• Michigan is the only state that touches four of the five Great Lakes.
  • Standing anywhere in Michigan, a person is within 85 miles of one of the Great Lakes.
  • Michigan includes 56,954 square miles of land area, 1,194 square miles of Inland waters, and 38,575 square miles of Great Lakes water area.
  • Isle Royal Park shelters one of the largest moose herds remaining in the United States.
  • Some of the longest bulk freight carriers in the world operate on the Great Lakes. Ore carriers 1,000 feet long sail Michigan ‘s inland seas.
  • The Upper Michigan Copper Country is the largest commercial deposit of native copper in the world.
  • The 19 chandeliers in the Capitol in Lansing are one-of-a-kind and designed especially for the building by Tiffany’s of New York. Weighing between 800-900 pounds apiece they are composed of copper, iron and pewter.
  • The first auto traffic tunnel built between two nations was the mile-long Detroit-Windsor tunnel under the Detroit River .
  • The world’s first international submarine railway tunnel was opened between Port Huron, Michigan and Sarnia, Ontario, Canada in 1891.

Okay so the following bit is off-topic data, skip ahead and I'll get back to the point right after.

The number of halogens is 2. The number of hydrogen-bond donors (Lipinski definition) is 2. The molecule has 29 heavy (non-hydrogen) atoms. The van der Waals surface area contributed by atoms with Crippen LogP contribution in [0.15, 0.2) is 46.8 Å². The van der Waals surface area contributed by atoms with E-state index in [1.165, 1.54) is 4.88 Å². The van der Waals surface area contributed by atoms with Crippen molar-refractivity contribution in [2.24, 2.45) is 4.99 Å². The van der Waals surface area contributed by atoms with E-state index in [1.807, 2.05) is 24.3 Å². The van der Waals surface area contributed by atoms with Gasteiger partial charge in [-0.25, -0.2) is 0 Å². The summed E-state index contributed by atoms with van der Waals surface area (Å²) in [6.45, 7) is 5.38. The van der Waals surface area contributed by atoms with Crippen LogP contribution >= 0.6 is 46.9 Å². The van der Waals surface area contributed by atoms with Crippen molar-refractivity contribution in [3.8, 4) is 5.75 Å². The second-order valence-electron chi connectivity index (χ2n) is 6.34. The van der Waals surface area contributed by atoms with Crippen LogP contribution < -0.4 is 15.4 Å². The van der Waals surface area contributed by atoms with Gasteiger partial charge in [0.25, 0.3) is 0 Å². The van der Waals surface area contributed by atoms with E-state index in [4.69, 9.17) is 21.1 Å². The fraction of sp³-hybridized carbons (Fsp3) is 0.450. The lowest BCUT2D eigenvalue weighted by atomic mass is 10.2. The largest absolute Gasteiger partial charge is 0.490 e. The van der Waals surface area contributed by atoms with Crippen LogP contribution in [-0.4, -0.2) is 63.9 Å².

• The nation’s first regularly scheduled air passage service began operation between Grand Rapids and Detroit in 1926.
  • In 1879, Detroit telephone customers were first in the nation to be assigned phone numbers to facilitate handling calls.
  • In 1929, the Michigan State Police established the first state police radio system in the world.

****** Thanks to DetroitMemories.com

You Know Your From Michigan

Here is your true Michiganders list

Or is it Michiganians? I’m not sure actually! Whatever!

See if you fit in

vintage_mi_magnet

You Know You’re From MICHIGAN If . . .

  • You know how to pronounce Sault St. Marie.
  • You know what a Soo Lock is.
  • You know a pastie is something you eat.
  • You knew that Mitt Romney’s dad was named George, and what he did for a living. If you’re REALLY good, you know that Mitt’s real name is WILLARD.
  • You eat corn on the cob with home grown tomatoes for dinner in the summer.
  • You know that UM’s biggest rival is Ohio State.